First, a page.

The Opposite of Burnout

April 23, 2018

By: Mark Reid
Happy Doctors

What Keeps Doctors Happy and Productive

Everybody in medicine is talking about burnout. We all have our favorite hypotheses about what could be to blame: tight schedules, too much computer time, tough administrators, know-it-all politicians, RVU’s (Relative Value Units), difficult patients.  Doctors seek to understand causes so that we can find cures. It’s the diagnose-and-treat paradigm.

This essay is not a referenced journal article.  I’m here to tell you what I have seen keep doctors happy and productive in my 14 years as a hospitalist - including me.

  1. Acknowledge Your Value: You were born with gifts and you cost a fortune to make. Fail to give ample consideration to your own satisfaction and you could end up leaving medicine forever. Studies show up to 400 physicians die of suicide every year, a number that could be underreported and much higher. I have practiced long enough to see doctors die by suicide. I have had medical friends end up in drug and alcohol rehab. These are not theoretical or statistical events to me. These are phone calls I have gotten in the dead of night. Your feelings and relationship with your work are important, in fact, they are more important than many other competing demands. You deserve to be happy at work.
  2. Don’t Try to Do Too Much: Satisfaction comes from mastery. Mastery requires focus. Pick a thing or two in your professional life that really matters to you and do that. Abandon bad projects early. Quit things that are no longer in line with your primary focus. You are going to have to say “no.” I have seen doctors who are great at patient care, research and administration and say “yes” to every next thing. They are few among the happy doctors I have known.
  3. Separate Home from Work: My dad used to tell me he’d never seen a gravestone that said “I wish I had spent another day at the office.” Emails do not self-destruct—they will be available for you in the morning. Have someone teach you how to use your Out of Office email assistant.  You do not have to do everything. Work is a liquid and will fill the volume of any form it is poured in to. Carefully shape the hours of the day you wish to work and put your work only into those hours.
  4. Prioritize the Care of the Sick: Plaques and awards don’t love you. Your publications will never say “thank you.” Most doctors are hard-wired to thrive on gratitude Caring for the sick should be your top priority; it has the capacity to fulfill and reward that sense of duty more than any award can.
  5. Build Rewarding Patient Interactions: Enjoying the time you spend with patients is no accident. The best doctors will structure visits to be a fair exchange of knowledge and skill for honesty and appreciation. They build their visits to be mutually beneficial and end warmly.  They are honest about their limitations and don’t make promises they can’t keep. They bring hope and good cheer even when there is nothing else to offer. They are clear about the effort involved in the practice of medicine and welcome appreciation of the care received. They aren’t adversarial but present themselves as an ally fighting at the patient’s side against the disease.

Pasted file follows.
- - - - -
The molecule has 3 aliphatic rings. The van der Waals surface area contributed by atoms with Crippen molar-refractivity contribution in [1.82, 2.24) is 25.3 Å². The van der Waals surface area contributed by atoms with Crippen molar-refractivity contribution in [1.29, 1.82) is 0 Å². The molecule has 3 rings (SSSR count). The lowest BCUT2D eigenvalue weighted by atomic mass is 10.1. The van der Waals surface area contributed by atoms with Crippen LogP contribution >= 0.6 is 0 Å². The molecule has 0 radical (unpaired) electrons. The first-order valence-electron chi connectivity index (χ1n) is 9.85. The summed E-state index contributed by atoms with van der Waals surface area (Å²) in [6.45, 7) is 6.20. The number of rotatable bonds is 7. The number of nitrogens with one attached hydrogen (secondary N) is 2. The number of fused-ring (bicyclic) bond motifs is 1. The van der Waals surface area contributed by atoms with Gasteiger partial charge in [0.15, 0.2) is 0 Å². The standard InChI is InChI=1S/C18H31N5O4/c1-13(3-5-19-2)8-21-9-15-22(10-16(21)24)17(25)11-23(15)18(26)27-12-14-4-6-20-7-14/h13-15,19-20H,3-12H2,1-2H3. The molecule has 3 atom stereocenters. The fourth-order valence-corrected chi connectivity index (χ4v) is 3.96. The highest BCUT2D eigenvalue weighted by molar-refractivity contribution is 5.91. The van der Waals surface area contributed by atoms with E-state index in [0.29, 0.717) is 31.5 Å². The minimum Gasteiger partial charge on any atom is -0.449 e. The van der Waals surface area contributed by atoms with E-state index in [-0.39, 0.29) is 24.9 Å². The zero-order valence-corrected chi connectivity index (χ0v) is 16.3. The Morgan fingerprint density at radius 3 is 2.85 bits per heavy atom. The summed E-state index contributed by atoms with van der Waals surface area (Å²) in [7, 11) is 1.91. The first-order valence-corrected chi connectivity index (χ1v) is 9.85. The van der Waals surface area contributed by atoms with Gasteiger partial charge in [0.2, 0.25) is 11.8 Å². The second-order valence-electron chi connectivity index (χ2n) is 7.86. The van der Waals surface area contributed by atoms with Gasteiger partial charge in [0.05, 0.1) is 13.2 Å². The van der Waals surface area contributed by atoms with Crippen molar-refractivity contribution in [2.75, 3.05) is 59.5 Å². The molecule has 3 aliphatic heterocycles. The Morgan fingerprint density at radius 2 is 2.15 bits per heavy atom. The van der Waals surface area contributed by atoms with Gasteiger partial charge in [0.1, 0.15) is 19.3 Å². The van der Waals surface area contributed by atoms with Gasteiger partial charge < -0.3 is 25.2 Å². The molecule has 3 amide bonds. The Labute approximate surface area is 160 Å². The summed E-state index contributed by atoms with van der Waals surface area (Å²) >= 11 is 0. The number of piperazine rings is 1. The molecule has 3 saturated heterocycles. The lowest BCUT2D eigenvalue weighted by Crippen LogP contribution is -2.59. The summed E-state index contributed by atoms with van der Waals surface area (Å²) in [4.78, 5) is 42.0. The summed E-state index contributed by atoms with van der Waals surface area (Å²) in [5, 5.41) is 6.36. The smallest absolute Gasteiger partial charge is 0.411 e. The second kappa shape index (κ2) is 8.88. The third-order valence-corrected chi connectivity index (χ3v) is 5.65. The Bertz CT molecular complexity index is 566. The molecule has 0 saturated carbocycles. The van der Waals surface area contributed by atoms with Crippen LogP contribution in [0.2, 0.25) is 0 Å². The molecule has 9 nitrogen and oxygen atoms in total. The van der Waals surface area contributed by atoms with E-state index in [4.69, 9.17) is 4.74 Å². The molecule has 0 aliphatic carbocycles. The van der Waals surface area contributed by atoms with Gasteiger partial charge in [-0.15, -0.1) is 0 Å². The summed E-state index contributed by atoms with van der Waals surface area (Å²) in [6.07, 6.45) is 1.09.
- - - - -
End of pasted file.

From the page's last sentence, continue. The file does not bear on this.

6. Discuss Failures: You’ll get better with practice but you’ll never be perfect. You will make mistakes and sometimes, despite being both correct and well-intentioned, patients will die. These are spiritual burdens that must be shared with a trustworthy colleague lest they crush you under their weight. Find someone compassionate and forgiving but also honest and willing to help you avoid pitfalls in the future. The flip side may be even more valuable—become a person to whom other doctors come to when torn up with guilt. You’ll learn an important part of being a professional. And importantly, you will learn to forgive yourself.
  7. Prioritize Friendships: It seems unrealistic on top of a big clinical practice and a young family to carve out time for friends, but you are putting yourself in harm’s way without them. Romantic partners cannot be your only support. You need a balance of friends inside and outside medicine to give you support and perspective to handle the inevitable interpersonal conflicts and spiritual dilemmas. And you need to create time and space to meet with them. Also, if you believed #6 above, you are going to need #7.
  8. Be Driven by Mission:  Why did you become a doctor? What do you think a good doctor should do? How should they go about doing it? Deciding your reasons and purpose before you begin (and editing them as you go along) will make you nearly invincible to trivialities. I have chosen to take care of patients at a hospital that provides care for all and deliver high quality care irrespective of the patient’s ability to pay. This simple mantra has gotten me through many difficult times in my professional career. I spend time with people who share my mission. There will always be people who complain about everything. Avoid them.

Doctors are not happy because they have “good patients.” Happy doctors understand the problems of illness and offer solutions to them. When you offer solutions to the conditions of sick, scared, hurting and uncertain, you will be appreciated and therein find satisfaction and reward in your work. While much of medicine is solitary stuff, many of the tricks to a happy career are found in building a community of other caregivers. Finding a rewarding path in a busy and challenging career requires the input of trusted colleagues to supply needed objectivity, balance and support.